Keep your guard

With markets continuing to react negatively to US interest rate rises, China’s slowdown and the looming EU referendum, Lowcock said it was sensible for investors to have some protection in their portfolios.

He reminded cautious investors not to drop their guard. ‘However, it is also important to remember to maintain the level of protection in a portfolio in the good times, when confidence returns and markets are rising, as the next big sell-off will likely come out of the blue,’ he said.

The defensive mood was underlined by Investment Association figures showing Money Market, or cash, funds receiving net sales of £48 million, while a modest £25 million flowing into Mixed Asset funds which invest in bonds alongside shares, in order to dampen stock market volatility.

By contrast, £196 million flowed out of funds investing in equities, or shares, while Property funds suffered net redemptions of £119 million, their biggest monthly outflow since November 2008, at the height of the financial crisis.

UK Equity Income funds bucked the trend, however, garnering net retail sales of £214 million, up from £142 million in January, while Japan replaced Europe as the most popular region for equity investors, attracting a net £78 million.

Woodford beats Barnett

Star fund manager Neil Woodford (pictured) remains the big draw with his Woodford Equity Income fund attracting £314 million to increase its size to £8.3 billion, according to Numis and Morningstar.

Their figures suggest that investors continue to follow Woodford from the equity income funds he used to run at Invesco Perpetual. The Invesco Perpetual High Income fund, now run by Mark Barnett, shed £72 million last month as more investors sold than bought into the £12.4 billion fund.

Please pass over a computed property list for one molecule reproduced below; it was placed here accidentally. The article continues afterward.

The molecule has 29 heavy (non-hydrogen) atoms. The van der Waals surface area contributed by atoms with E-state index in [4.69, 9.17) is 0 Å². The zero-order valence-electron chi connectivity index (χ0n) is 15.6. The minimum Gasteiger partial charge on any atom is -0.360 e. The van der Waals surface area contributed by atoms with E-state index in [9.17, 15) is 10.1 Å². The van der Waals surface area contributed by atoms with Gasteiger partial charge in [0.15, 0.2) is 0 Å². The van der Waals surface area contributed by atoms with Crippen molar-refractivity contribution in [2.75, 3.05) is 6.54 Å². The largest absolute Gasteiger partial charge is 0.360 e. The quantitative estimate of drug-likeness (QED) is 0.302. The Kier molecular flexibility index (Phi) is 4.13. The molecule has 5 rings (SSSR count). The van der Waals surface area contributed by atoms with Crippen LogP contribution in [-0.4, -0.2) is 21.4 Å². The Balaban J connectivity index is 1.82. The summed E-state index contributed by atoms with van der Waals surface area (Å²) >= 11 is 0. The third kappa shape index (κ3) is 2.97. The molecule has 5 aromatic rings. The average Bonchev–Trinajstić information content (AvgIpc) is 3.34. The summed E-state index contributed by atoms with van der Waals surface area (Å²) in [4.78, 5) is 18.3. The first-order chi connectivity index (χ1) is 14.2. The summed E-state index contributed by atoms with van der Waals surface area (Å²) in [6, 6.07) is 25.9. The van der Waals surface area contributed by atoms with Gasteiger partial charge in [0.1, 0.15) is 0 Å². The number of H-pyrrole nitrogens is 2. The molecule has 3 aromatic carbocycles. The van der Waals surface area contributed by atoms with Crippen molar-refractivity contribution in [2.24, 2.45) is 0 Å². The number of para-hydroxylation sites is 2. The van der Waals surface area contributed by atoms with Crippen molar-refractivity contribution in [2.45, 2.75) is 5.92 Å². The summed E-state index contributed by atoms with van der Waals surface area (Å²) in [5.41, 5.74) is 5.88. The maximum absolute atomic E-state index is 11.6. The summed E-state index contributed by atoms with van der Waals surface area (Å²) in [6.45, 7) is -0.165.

UK Equity Income funds invest in companies they think will grow their dividends over the long term. The discipline of paying regular income to shareholders is generally regarded as good for businesses and certainly the dividends boost the returns for investors in funds.

Figures on this website show UK Equity Income funds have delivered an average total return of 46% over five years, beating the 34% from rival UK All Companies funds that don’t emphasise dividend payers as much.

Dividend power

Analysis by investment platform AJ Bell reveals that the 26 FTSE 100 companies that increased dividends in each of the past ten years have seen their share prices gain an average of 265% since 2006 compared to just 9.2% growth in the index.

Mark Dunne, AJ Bell’s head of research, said: ‘If a firm is able to grow its distribution for 10 consecutive years the share price must surely respond, providing capital gains to supplement the valuable income.’

However, with dividends under pressure as company profits slow in response to the weaker economy, Dunne cautioned that companies, like Pearson (PSON),could see their share prices tumble when they ended a long period of rising payouts.

Trackers win £1 in £8

Also bucking the flight from equities were passive, or index-tracker funds, which attracted £91 million last month. Although sharply down from £500 million in January, that still represented £1 in every £8 invested in February, according to Hargreaves Lansdown.

‘We expect this trend to continue as investors desert the middle ground inhabited by “closet trackers” and plump for low-cost passive funds on the one hand, or high calibre active funds on the other,’ said Khalaf.

2 comments so far. Why not have your say?

Hugh M

Mar 31, 2016 at 05:08

"mid-month rally in stock prices that saw the FTSE 100 regain its New Year starting point."

Oh no it didn't!

Ftse 100 at close on 31/12/2015 was 6242

It has not reached that figure again to date.

report this

sgjhaghsdg

Apr 01, 2016 at 09:12

Looks like the usual return chasing (Japan does well so money pours in) plus yield chasing with little regard to risk. Come next tax year, I'll be reducing UK income holdings as I'm expecting flat/falling dividends over the next couple of years.

report this